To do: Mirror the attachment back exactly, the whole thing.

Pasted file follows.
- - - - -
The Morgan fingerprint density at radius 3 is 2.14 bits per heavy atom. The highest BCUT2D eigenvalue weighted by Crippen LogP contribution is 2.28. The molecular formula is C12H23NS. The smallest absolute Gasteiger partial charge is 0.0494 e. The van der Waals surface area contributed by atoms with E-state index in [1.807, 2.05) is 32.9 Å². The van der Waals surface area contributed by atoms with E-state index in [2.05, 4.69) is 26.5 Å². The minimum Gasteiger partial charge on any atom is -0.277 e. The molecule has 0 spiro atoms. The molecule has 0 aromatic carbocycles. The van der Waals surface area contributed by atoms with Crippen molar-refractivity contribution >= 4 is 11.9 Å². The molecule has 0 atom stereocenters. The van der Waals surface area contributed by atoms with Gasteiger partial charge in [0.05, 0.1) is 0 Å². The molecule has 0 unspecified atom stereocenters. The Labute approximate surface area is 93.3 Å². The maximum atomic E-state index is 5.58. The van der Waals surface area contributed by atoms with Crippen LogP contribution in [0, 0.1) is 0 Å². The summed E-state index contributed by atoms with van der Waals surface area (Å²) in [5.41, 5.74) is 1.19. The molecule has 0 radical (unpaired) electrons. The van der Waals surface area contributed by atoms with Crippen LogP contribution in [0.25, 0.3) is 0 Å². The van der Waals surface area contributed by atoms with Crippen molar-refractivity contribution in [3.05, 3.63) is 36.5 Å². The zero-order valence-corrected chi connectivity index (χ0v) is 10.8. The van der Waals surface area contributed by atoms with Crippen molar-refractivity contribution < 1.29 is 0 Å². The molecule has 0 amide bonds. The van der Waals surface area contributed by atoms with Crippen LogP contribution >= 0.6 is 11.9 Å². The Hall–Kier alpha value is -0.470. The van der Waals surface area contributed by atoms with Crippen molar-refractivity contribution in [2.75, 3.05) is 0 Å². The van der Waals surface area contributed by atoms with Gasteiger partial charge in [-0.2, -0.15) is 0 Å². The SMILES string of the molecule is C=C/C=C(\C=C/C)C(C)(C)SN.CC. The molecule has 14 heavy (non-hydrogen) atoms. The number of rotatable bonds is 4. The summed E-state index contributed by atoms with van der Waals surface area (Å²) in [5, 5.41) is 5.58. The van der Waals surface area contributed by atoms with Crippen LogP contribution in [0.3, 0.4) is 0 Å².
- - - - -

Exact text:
The Morgan fingerprint density at radius 3 is 2.14 bits per heavy atom. The highest BCUT2D eigenvalue weighted by Crippen LogP contribution is 2.28. The molecular formula is C12H23NS. The smallest absolute Gasteiger partial charge is 0.0494 e. The van der Waals surface area contributed by atoms with E-state index in [1.807, 2.05) is 32.9 Å². The van der Waals surface area contributed by atoms with E-state index in [2.05, 4.69) is 26.5 Å². The minimum Gasteiger partial charge on any atom is -0.277 e. The molecule has 0 spiro atoms. The molecule has 0 aromatic carbocycles. The van der Waals surface area contributed by atoms with Crippen molar-refractivity contribution >= 4 is 11.9 Å². The molecule has 0 atom stereocenters. The van der Waals surface area contributed by atoms with Gasteiger partial charge in [0.05, 0.1) is 0 Å². The molecule has 0 unspecified atom stereocenters. The Labute approximate surface area is 93.3 Å². The maximum atomic E-state index is 5.58. The van der Waals surface area contributed by atoms with Crippen LogP contribution in [0, 0.1) is 0 Å². The summed E-state index contributed by atoms with van der Waals surface area (Å²) in [5.41, 5.74) is 1.19. The molecule has 0 radical (unpaired) electrons. The van der Waals surface area contributed by atoms with Crippen LogP contribution in [0.25, 0.3) is 0 Å². The van der Waals surface area contributed by atoms with Crippen molar-refractivity contribution in [3.05, 3.63) is 36.5 Å². The zero-order valence-corrected chi connectivity index (χ0v) is 10.8. The van der Waals surface area contributed by atoms with Crippen molar-refractivity contribution < 1.29 is 0 Å². The molecule has 0 amide bonds. The van der Waals surface area contributed by atoms with Crippen LogP contribution >= 0.6 is 11.9 Å². The Hall–Kier alpha value is -0.470. The van der Waals surface area contributed by atoms with Crippen molar-refractivity contribution in [2.75, 3.05) is 0 Å². The van der Waals surface area contributed by atoms with Gasteiger partial charge in [-0.2, -0.15) is 0 Å². The SMILES string of the molecule is C=C/C=C(\C=C/C)C(C)(C)SN.CC. The molecule has 14 heavy (non-hydrogen) atoms. The number of rotatable bonds is 4. The summed E-state index contributed by atoms with van der Waals surface area (Å²) in [5, 5.41) is 5.58. The van der Waals surface area contributed by atoms with Crippen LogP contribution in [0.3, 0.4) is 0 Å².